Korean Group's UAE Victory Surprises Few Insiders

Korean Group's UAE Victory

Surprises Few Nuke Insiders

By Nancy E. Roth, Managing Editor


[Note: This article originally appeared in FCW #358, January 6, 2010]


South Korea’s long pursuit of nuclear know-how paid off big in the waning days of 2009, when United Arab Emirates officials announced that a consortium of mostly Korean nuclear giants had won a plum$20.4 billion contract to build the first nuclear reactors in the Middle East.


Early news reports on the Dec. 27 announcement focused on the low bid of the consortium of Korea Electric Power Co., Doosan, Samsung, Hyundai and Westinghouse—which came in an astonishing $16 billion below that of France’s AREVA/Electricite de France-led consortium.


Apparently the EPR design’s redundant safety systems require a heavier load of steel and concrete, adding to its construction price. The French, who drastically underbid for their EPR contract at Olkiluoto, Finland, were clearly in no mood to offer any more loss leaders. The KEPCO team also beat the bid of a consortium that General Electric-Hitachi headed.


Korea: Economic Development Through Nuclear

But the story that has emerged from longtime industry observers and participants is that in effect Korea began assembling its bid package for the UAE tender 30 years ago, when it first set nuclear technology self-reliance as a national goal.


“A lot of us have seen this coming,” veteran nuclear-industry specialist Edward Kee, vice president of NERA Economic Consulting, told FCW. While the nuclear industry in the U.S. foundered in the 1980s, Korea, lacking native energy resources and fully dependent on expensive energy imports, strove “with a singularity of purpose” to master nuclear energy technology, he told FCW.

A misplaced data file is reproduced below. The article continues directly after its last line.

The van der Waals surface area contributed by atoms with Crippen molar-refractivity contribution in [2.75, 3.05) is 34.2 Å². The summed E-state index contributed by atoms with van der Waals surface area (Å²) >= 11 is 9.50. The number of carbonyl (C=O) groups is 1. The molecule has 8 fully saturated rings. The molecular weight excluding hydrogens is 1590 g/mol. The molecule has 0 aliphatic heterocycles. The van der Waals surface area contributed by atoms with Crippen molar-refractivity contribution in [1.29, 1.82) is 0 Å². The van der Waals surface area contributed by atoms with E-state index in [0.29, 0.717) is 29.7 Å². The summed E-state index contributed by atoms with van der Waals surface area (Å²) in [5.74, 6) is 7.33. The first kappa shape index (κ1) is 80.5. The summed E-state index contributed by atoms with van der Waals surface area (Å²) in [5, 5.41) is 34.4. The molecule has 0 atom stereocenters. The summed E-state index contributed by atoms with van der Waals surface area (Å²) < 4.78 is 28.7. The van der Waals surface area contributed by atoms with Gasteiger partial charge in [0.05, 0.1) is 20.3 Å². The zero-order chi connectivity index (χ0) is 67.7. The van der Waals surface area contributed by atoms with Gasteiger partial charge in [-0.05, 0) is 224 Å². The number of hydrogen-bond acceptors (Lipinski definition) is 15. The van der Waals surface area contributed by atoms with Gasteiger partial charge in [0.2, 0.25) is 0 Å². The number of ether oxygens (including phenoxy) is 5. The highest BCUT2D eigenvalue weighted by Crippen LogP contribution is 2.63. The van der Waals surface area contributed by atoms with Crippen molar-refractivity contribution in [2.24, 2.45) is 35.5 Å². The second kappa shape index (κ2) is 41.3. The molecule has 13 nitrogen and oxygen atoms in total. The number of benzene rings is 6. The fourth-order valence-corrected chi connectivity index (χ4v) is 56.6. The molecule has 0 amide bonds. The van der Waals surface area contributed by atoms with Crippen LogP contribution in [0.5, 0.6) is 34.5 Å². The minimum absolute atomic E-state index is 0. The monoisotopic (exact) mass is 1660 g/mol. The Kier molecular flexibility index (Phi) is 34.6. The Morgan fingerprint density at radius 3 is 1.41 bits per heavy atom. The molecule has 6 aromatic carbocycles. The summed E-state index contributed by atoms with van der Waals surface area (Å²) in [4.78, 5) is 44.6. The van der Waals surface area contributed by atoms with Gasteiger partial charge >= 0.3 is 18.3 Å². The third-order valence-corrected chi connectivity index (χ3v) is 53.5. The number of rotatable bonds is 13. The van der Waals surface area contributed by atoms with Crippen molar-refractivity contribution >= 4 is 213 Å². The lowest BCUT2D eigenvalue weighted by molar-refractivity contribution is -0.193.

“Korea decided to make this a national effort, with a multiyear plan to develop manufacturing capacity as well as research and training programs tied in with the universities,” added Kee.


Korea Hydro & Nuclear Power Co. Senior Vice President Myung-Jae Song offered the particulars in a 2008 article he authored for Nuclear Engineering International, noting that in its early years the Korean nuclear industry relied on foreign contractors to build and operate its first nuclear plants.


But after the first three reactors, KEPCO “geared up on self-reliance in construction technology” and performed “6% in architect engineering, 40% in equipment supply and 100% in construction” for the next six units, wrote Song. Subsequently Korean companies took the lead role in all nuclear construction, hiring foreign companies only as subcontractors.


By the early 1990s, however, Korean companies introduced the Optimized Power Reactor 1000, based on the System 80+ design licensed from the American firm Combustion Engineering (later acquired by Westinghouse). As Korea’s first standard plant design concept, the OPR-1000 was a national declaration of nuclear technology independence. Six of the 1000-MWe units are now operating there.


One of the OPR1000’s offspring is the APR-1400, a 1,350-MWe Generation III evolutionary design, two of which are now under construction at Shin Kori and six more to be built by 2021. It was the APR-1000 that won the UAE nod, allowing Korea to emerge as a global nuclear technology exporter.


Supply Chain, UAE Relationships Helped

Kee also pointed out that Korea’s vast nuclear manufacturing infrastructure also would have worked to the KEPCO consortium’s advantage in the UAE tender.


In an all-day 159-slide pre-application presentation at the Nuclear Regulatory Commission last November KEPCO included a section on Doosan’s manufacturing capabilities, including the facility shown above right. That know-how was undoubtedly highlighted in the UAE proposal as well. KEPCO plans to apply for NRC certification of the APR-1400 in October 2011.


Korean companies have developed longstanding commercial relationships and a reputation as reliable, on-time, within-budget project managers in the UAE through their involvement in major infrastructure ventures over several years, according to Kee. That “greased the path” for KEPCO, he said.